REAL PROGRESS MONTCLAIR: What is the parallel between Montclair and the car companies?
At the Town Council meetings, when pressed to keep taxes down and do things more efficiently, some on the town council kept insisting that ‘Montclair is special’, ‘you need to pay more to live here’. It made me think of the car companies in the 80s, and their insistence that people in the US would never prefer “those Japanese cars” to a car “Built in the USA”. They were sure that our cars were “better built, better looking”. Then a few years later, as things started to slip it became “ours are just as good!” Then, “we can’t compete: our union costs are too high”. Without self-awareness the world can change and you don’t realize it until it’s too late.
I do believe that Montclair is truly special and holds a unique spot in the tri-state area. But I also believe we are short-changing the future of our town if we don’t take a thoughtful approach to how we do things.
REAL PROGRESS MONTCLAIR: Where would you start?
With the big picture. The people I speak with agree that Monclair’s commitment to a diverse community is part of what brought them here. If this is to include economic diversity, we need to make Montclair more affordable. The question becomes, “How are we going to make it happen? How can we keep costs down and still invest in our schools and our future?”
RPM will start by doing a fiscal audit to create transparency into how our money has been spent and where it is going.
At the same time, we will do a top-down analysis of Montclair’s municipal organization and identify areas of opportunity. We have a top-heavy management structure with very high costs. There are savings that can be found through reorganization and combining departments. Sharing services with the schools needs to analyzed, and the opportunities quantified. One example is the maintenance of buildings and grounds, including purchasing of equipment and materials.
Outsourcing non-essential functions needs to be part of the analysis. There are several areas that lend themselves to outsourcing. Areas frequently considered are engineering, back-office procedures like billing, and yes, trash and recycling. The reason trash and recycling is often outsourced is because there is a lot of competition and private companies have economies of scale, more modern equipment and are more focused on efficiency. Trash is also frequently outsourced because it has very high capital expenses and is an area of significant savings. Millburn voted unanimously to outsource trash and recycling just four months ago. Their very detailed analysis – which included all internal expenses, not just salaries and benefits - found they were able to cut their costs in half, resulting in a five-year savings of $4.5M. Morristown outsourced their trash two years ago and also realized a 50% savings. Montclair’s internal costs are much higher than either Millburn’s or Morristown’s, so the potential savings are even greater. Montclair must be willing to have an objective, substantive, and informed conversation on this topic.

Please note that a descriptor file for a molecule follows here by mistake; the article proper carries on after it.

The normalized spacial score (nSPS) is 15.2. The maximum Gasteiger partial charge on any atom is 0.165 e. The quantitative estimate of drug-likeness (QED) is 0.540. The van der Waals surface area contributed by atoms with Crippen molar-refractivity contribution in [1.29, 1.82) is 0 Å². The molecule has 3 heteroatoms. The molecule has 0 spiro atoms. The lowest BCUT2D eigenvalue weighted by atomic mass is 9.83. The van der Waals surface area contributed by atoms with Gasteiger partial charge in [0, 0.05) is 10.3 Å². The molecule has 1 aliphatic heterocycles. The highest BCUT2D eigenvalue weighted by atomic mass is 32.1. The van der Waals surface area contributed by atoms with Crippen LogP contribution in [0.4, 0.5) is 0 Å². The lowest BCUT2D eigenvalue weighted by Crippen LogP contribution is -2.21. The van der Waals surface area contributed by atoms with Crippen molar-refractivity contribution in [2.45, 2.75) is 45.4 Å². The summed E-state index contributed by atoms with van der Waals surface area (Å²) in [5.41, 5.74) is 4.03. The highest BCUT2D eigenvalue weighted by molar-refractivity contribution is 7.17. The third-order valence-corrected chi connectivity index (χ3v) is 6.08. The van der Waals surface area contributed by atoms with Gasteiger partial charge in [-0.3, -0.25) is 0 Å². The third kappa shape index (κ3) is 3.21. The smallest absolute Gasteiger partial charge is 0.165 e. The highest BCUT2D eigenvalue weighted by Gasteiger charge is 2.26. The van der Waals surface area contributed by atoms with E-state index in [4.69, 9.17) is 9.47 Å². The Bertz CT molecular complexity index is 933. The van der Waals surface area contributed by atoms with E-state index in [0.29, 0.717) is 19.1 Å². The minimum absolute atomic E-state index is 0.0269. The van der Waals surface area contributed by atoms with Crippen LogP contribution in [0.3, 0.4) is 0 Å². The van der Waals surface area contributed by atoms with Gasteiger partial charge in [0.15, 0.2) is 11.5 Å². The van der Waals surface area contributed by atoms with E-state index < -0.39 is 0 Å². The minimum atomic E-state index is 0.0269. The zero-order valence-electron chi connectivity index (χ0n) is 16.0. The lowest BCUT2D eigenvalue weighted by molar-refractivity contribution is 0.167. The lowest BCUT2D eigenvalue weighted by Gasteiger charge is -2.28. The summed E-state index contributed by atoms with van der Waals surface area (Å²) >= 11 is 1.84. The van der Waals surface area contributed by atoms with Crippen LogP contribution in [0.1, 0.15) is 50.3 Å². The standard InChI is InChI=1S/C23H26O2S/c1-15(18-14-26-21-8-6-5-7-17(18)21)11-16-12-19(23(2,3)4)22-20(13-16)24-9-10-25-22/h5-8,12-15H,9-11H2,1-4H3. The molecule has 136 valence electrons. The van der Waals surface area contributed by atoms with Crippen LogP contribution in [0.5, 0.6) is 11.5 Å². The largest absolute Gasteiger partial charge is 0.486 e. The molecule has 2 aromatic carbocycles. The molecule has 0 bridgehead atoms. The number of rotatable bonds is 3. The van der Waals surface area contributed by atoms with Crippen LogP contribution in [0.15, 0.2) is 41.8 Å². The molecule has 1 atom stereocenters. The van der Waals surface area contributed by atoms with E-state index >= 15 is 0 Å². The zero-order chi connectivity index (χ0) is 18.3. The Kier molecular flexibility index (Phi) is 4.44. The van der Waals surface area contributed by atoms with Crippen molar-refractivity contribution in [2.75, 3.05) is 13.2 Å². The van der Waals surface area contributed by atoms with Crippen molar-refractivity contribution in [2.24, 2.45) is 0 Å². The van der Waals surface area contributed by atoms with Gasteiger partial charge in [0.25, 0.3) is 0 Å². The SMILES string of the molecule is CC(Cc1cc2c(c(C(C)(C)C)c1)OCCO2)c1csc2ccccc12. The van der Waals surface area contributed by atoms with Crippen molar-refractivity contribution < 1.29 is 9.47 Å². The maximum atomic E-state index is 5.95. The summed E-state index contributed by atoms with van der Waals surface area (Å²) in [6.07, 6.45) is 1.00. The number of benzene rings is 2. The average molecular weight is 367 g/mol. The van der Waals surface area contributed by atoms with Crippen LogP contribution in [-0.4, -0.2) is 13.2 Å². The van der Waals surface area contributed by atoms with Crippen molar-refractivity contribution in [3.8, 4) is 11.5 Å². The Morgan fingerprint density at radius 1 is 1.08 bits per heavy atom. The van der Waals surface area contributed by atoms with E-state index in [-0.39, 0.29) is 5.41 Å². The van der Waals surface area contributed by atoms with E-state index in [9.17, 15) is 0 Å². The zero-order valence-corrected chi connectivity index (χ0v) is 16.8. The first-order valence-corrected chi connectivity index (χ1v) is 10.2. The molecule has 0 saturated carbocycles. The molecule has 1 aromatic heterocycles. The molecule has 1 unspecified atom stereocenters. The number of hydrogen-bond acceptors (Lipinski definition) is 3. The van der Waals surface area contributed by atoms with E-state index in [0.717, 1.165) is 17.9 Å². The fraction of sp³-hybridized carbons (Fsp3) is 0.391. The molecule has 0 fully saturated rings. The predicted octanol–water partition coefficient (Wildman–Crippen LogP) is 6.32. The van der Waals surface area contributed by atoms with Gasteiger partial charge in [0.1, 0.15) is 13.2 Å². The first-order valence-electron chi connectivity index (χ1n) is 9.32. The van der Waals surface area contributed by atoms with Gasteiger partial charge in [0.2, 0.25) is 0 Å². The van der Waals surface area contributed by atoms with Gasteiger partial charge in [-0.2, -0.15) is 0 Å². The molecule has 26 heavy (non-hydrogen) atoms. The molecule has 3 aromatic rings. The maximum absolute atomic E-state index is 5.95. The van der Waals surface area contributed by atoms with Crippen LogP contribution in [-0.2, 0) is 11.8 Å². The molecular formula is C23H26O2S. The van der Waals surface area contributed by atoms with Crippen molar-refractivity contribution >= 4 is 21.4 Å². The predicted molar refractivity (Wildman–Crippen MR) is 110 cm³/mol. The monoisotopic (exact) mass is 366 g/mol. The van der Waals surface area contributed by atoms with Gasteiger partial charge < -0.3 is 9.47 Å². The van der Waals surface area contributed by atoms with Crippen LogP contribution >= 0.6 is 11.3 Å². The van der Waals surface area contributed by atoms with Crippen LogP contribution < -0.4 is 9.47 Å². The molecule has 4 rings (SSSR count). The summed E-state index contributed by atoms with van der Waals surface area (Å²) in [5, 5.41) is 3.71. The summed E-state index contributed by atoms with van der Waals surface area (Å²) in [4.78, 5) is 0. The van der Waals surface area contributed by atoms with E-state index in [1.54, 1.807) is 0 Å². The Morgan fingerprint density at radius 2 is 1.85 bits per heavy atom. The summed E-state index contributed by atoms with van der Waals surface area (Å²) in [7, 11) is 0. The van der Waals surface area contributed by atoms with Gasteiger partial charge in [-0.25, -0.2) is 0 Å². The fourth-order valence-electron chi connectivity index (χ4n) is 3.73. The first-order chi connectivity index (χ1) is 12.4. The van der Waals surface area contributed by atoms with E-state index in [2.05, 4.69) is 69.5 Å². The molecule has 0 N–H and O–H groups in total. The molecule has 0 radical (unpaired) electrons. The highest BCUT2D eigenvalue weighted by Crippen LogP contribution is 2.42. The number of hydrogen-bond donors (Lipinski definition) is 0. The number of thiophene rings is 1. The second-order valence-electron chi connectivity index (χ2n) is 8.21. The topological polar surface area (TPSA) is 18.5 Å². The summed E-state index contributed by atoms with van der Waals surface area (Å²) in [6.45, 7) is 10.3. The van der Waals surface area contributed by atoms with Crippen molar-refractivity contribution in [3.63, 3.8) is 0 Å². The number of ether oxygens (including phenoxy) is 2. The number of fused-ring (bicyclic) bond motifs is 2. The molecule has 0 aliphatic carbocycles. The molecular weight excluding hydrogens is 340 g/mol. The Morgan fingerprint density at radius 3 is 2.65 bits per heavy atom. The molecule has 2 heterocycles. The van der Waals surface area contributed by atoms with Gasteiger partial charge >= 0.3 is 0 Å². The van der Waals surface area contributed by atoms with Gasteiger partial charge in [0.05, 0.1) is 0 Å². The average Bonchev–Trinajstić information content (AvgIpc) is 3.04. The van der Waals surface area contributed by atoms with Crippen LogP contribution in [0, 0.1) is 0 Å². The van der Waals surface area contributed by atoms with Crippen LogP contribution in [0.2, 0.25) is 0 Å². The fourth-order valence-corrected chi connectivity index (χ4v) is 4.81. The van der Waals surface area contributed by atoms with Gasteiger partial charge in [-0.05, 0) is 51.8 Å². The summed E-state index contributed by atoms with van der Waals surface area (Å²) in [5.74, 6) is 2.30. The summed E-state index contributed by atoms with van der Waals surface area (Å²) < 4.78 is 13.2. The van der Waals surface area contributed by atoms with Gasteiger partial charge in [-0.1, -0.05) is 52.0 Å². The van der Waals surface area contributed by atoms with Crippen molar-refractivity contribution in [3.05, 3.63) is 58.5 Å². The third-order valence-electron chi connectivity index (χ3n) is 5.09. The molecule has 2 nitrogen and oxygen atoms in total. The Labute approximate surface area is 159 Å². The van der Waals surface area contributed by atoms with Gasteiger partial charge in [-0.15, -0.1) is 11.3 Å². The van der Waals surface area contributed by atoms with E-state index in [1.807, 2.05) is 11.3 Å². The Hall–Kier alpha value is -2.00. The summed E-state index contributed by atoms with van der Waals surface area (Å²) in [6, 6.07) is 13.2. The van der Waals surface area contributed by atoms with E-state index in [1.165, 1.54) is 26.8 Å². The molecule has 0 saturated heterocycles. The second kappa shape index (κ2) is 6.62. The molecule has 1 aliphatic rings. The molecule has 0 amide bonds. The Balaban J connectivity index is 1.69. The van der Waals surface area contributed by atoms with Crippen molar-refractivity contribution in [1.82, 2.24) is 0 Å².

The questions we should be asking are: How can we reduce costs but provide the same or better services? What structural changes can yield results? How can we ensure a town government that is both responsive to its residents and supportive of its employees?
The foundation for real and effective change is accountability. The members of the RPM slate will pass resolutions to adopt a management framework that requires the use of regular follow-up, real metrics, and closely managed budgets. It takes time to change the management culture of an organization and it cannot happen without absolute commitment from the top. But it can be done, and other towns are doing it. Montclair can too.
REAL PROGRESS MONTCLAIR: Where does that leave us?
Real Progress Montclair will develop a strategic plan for Montclair, to see where our town could be in 10 years, 20 years. And we will find the most effective way to get there. It will be essential to change our structural costs so we can do more, with fewer resources. At the same time, we need to shift our management culture to one that requires real accountability; we need management that sets goals, measures results and has consequences. A vibrant, forward-thinking Montclair must include a management culture that stresses customer-service and innovation.
REAL PROGRESS MONTCLAIR: Why RPM?
I do believe Montclair is a strong, cohesive community, with residents who will welcome a group dedicated to strategic, thoughtful change. I don’t believe it will be easy, but I do believe that with the right people in office it can be done.